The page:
that is right or natural pleads for separation. The blood of the slain, the weeping voice of
nature cries, ‘TIS TIME TO PART. Even the distance at which the Almighty hath placed
England and America, is a strong and natural proof, that the authority of the one, over the
other, was never the design of Heaven. The time likewise at which the continent was
discovered, adds weight to the argument, and the manner in which it was peopled
encreases the force of it. The reformation was preceded by the discovery of America, as
if the Almighty graciously meant to open a sanctuary to the persecuted in future years,
when home should afford neither friendship nor safety.
The authority of Great-Britain over this continent, is a form of government, which
sooner or later must have an end: And a serious mind can draw no true pleasure by
looking forward, under the painful and positive conviction, that what he calls “the present
constitution” is merely temporary. As parents, we can have no joy, knowing that this
government is not sufficiently lasting to ensure any thing which we may bequeath to
posterity: And by a plain method of argument, as we are running the next generation into
debt, we ought to do the work of it, otherwise we use them meanly and pitifully. In order
to discover the line of our duty rightly, we should take our children in our hand, and fix
our station a few years farther into life; that eminence will present a prospect, which a
few present fears and prejudices conceal from our sight.
Though I would carefully avoid giving unnecessary offence, yet I am inclined to
believe, that all those who espouse the doctrine of reconciliation, may be included within
the following descriptions. Interested men, who are not to be trusted; weak men, who
cannot see; prejudiced men, who will not see; and a certain set of moderate men, who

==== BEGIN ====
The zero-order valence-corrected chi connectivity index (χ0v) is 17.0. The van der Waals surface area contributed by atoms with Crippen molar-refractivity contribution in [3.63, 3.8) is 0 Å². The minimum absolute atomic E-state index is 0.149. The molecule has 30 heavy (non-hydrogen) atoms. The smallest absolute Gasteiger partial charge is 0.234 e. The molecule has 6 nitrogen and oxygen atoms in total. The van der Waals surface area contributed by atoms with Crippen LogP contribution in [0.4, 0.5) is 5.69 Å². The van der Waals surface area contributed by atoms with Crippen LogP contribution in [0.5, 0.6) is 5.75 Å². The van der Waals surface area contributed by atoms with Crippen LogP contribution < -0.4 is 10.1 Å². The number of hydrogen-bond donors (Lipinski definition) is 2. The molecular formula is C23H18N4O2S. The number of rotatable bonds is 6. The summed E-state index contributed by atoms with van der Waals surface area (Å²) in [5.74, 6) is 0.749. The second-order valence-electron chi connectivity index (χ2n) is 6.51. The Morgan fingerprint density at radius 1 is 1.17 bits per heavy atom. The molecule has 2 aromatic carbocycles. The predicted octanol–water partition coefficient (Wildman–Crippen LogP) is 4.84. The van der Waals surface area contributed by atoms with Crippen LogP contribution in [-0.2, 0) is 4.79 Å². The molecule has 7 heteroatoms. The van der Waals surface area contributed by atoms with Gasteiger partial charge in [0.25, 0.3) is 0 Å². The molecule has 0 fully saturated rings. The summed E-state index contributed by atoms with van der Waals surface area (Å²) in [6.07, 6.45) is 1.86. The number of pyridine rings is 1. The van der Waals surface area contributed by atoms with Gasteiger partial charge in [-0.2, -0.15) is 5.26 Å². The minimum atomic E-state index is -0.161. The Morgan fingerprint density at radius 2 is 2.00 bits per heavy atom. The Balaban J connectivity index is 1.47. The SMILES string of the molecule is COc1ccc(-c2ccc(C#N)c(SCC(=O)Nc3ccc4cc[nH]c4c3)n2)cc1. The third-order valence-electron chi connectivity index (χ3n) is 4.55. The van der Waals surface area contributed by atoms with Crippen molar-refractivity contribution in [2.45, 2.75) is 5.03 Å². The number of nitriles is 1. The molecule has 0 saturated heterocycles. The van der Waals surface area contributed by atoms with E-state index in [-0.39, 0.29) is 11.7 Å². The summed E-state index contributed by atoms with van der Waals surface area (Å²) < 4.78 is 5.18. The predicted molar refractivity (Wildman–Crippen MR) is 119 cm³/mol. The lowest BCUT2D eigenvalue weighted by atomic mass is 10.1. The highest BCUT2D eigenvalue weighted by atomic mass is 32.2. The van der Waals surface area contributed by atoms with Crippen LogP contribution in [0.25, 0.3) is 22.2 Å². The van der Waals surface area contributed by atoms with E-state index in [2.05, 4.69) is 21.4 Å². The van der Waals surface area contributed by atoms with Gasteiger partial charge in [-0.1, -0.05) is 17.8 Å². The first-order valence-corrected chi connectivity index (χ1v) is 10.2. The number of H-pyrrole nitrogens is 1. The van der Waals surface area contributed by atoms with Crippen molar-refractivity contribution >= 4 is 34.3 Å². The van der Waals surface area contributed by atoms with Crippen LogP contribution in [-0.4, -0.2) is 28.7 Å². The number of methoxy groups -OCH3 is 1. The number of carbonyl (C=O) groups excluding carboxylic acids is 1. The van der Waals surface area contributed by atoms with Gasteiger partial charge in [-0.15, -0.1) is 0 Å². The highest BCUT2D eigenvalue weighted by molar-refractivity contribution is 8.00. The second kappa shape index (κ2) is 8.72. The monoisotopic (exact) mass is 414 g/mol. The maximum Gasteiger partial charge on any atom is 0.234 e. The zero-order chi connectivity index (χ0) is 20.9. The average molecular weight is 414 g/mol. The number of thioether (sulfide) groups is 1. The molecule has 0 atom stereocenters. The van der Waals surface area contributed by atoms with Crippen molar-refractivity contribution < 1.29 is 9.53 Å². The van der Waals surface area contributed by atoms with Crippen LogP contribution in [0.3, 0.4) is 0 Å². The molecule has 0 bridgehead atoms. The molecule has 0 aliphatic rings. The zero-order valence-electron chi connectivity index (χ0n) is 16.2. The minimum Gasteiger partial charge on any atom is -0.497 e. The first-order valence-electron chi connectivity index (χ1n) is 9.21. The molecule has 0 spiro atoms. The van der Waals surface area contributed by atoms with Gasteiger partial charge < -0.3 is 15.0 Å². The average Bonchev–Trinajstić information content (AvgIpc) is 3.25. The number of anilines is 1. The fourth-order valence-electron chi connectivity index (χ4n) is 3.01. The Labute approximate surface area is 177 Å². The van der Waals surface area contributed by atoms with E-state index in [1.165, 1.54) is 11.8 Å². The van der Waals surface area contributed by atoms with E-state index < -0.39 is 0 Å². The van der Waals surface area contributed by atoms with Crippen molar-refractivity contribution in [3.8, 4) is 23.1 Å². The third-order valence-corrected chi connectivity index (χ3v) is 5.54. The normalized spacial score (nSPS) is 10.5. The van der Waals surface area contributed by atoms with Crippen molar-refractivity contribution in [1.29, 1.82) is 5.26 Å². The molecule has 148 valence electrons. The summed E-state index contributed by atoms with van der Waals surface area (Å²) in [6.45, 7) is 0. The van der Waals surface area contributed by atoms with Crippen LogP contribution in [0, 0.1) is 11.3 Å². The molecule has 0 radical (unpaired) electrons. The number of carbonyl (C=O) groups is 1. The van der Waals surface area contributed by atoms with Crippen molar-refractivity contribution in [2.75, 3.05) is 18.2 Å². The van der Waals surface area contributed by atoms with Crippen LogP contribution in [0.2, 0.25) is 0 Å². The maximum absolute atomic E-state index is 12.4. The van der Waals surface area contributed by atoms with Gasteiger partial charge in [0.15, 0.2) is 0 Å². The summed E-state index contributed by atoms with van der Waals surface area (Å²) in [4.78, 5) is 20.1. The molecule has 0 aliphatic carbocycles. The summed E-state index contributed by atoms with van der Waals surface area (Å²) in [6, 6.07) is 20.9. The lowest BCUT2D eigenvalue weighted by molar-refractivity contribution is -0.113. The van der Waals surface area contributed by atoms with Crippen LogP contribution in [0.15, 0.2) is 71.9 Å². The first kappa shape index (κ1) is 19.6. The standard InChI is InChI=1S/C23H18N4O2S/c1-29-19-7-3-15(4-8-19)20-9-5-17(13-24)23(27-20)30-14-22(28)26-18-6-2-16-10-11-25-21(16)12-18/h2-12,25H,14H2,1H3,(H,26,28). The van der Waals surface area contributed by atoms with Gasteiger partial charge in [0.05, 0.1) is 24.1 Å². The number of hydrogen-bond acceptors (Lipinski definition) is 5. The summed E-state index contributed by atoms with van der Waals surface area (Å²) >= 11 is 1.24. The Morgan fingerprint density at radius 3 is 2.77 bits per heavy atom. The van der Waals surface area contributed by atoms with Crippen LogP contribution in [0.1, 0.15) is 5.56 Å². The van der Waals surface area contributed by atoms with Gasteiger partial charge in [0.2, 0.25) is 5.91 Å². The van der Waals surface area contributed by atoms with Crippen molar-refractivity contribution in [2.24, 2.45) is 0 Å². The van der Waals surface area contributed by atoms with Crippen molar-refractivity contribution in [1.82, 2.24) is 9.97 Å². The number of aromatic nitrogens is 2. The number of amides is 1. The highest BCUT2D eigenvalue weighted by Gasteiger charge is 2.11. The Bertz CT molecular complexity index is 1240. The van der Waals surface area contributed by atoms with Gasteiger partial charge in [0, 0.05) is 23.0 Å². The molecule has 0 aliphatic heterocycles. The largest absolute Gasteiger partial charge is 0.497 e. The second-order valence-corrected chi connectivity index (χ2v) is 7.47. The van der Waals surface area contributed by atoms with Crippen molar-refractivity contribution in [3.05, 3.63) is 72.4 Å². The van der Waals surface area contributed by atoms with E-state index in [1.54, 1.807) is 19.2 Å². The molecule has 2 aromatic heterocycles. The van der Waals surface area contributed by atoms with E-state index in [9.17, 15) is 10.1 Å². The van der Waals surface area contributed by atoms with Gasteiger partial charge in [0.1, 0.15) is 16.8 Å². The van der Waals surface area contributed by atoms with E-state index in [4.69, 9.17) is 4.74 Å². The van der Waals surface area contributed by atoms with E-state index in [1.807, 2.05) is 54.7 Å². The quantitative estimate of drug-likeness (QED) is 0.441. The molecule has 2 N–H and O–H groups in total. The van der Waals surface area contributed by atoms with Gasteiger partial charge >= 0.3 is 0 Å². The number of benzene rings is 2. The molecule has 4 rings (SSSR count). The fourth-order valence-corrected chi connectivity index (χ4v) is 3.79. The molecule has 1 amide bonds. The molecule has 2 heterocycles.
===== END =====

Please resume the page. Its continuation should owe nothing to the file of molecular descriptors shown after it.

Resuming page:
think better of the European world than it deserves; and this last class, by an ill-judged
deliberation, will be the cause of more calamities to this continent, than all the other
It is the good fortune of many to live distant from the scene of sorrow; the evil is not
sufficiently brought to their doors to make them feel the precariousness with which all
American property is possessed. But let our imaginations transport us for a few moments
to Boston, that seat of wretchedness will teach us wisdom, and instruct us for ever to
renounce a power in whom we can have no trust. The inhabitants of that unfortunate city,
who but a few months ago were in ease and affluence, have now, no other alternative
than to stay and starve, or turn out to beg. Endangered by the fire of their friends if they
continue within the city, and plundered by the soldiery if they leave it. In their present
condition they are prisoners without the hope of redemption, and in a general attack for
their relief, they would be exposed to the fury of both armies.
Men of passive tempers look somewhat lightly over the offenses of Britain, and, still
hoping for the best, are apt to call out, “Come, come, we shall be friends again, for all
this.” But examine the passions and feelings of mankind. Bring the doctrine of
reconciliation to the touchstone of nature, and then tell me, whether you can hereafter